The DAPT score does fine as a risk assessment for extended dual antiplatelet therapy (DAPT) — but like similar tools, the real question is whether it is even used, clinicians said.
“From a methodologic standpoint, the construction of this score represents an elegant solution to a complicated problem: quantifying both benefits and harms from a therapeutic intervention into a singular metric from which clinical decisions can be based,” Roxana Mehran, MD, and Usman Baber, MD, both of Mount Sinai Medical Center in New York City, wrote in a commentary online in JAMA Cardiology.
But the score failed to include certain “well-established correlates” like bleeding and body mass index, the duo noted. In addition, the DAPT trial that was the basis for the score did not enroll patients requiring triple therapy. Also, inherent in this tool is the assumption that thrombosis and bleeding are opposite and comparable risks, they added.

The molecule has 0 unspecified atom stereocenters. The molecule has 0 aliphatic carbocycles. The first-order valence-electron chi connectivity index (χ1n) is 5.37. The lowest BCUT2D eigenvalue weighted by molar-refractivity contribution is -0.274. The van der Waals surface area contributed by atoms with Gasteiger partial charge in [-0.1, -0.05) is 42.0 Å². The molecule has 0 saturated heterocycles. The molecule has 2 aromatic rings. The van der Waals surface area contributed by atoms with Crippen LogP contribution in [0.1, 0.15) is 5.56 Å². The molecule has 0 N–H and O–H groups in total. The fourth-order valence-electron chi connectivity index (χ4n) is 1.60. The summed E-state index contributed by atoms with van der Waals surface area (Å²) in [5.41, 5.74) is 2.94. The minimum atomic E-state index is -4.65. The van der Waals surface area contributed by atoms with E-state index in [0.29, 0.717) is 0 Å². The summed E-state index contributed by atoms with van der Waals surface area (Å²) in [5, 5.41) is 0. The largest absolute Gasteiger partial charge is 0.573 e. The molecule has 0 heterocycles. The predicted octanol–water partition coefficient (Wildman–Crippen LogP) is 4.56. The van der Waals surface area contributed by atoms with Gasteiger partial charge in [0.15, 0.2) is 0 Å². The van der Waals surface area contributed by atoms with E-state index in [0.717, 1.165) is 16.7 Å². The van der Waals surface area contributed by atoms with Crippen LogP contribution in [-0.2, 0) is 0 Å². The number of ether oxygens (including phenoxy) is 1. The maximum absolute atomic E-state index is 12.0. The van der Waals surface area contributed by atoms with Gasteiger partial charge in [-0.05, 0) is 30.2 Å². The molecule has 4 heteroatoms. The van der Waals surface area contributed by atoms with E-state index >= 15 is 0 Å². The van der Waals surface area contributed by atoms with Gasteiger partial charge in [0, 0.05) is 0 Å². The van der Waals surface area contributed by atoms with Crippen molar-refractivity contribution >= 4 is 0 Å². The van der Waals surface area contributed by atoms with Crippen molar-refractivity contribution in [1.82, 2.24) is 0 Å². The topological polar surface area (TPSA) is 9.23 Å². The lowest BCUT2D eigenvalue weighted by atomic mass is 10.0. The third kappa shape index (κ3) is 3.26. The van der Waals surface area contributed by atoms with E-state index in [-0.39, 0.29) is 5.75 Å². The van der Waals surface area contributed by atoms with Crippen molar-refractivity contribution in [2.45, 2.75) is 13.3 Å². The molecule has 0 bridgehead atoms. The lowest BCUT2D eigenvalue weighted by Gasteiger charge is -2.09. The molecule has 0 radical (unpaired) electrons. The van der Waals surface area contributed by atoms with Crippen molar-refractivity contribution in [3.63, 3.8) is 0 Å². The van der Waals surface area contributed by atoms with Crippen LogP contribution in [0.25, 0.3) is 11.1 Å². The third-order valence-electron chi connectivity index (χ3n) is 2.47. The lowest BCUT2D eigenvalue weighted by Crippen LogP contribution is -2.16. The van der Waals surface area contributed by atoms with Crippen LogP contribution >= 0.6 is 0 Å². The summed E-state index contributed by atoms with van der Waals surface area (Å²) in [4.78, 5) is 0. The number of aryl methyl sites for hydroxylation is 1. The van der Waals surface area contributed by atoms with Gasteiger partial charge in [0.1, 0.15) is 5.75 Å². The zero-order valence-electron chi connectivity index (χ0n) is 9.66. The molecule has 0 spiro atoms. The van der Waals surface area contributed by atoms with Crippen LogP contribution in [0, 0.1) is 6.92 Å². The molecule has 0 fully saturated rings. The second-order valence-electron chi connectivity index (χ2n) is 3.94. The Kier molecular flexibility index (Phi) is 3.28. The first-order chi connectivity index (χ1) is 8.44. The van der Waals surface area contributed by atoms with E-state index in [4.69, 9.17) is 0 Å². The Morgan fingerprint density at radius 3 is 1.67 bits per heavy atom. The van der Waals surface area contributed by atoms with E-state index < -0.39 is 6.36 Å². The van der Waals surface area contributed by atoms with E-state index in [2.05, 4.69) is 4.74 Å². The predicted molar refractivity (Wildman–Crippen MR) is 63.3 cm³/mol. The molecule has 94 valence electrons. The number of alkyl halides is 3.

“These limitations notwithstanding, the DAPT score provides a timely and intuitive tool to inform a very important clinical decision. Certainly other scores will also be developed, and numerous studies will compare them in an effort to refine the decision-making process.”
“However, as clinical investigators, it is critical that we do not lose sight of the forest from the trees and realize that, without implementation, the development of such scores alone will not improve the outcomes of our patients. To this end, it is sobering that only 30% to 40% of physicians use well-validated and long standing risk scores as part of routine clinical care,” Mehran and Baber wrote.
“So for now, the clinician’s evaluation of the patient remains paramount in the decision-making process, and although the risk scores are a great tool, their application will always be in the context of the clinician’s perspective.”
Mehran declared receiving research grant support from Eli Lilly/Daiichi Sankyo, Bristol-Myers Squibb, AstraZeneca, The Medicines Company, OrbusNeich, Bayer, and CSL Behring; and has worked as a consultant for Janssen Pharmaceuticals, Osprey Medical, Watermark Research Partners, and Medscape; is on the scientific advisory board of Abbott Laboratories and has given lectures sponsored by PlatformQ and Sanofi; and was also on the committee and data safety monitoring board of Covidien and Forest Laboratories and has stock or stock options in Claret Medical and the Elixir Medical Corporation.
Mehran R, et al “Predicting risk of ischemic or bleeding events after percutaneous coronary intervention” JAMA Cardiol 2016; DOI: 10.1001/jamacardio.2016.2190.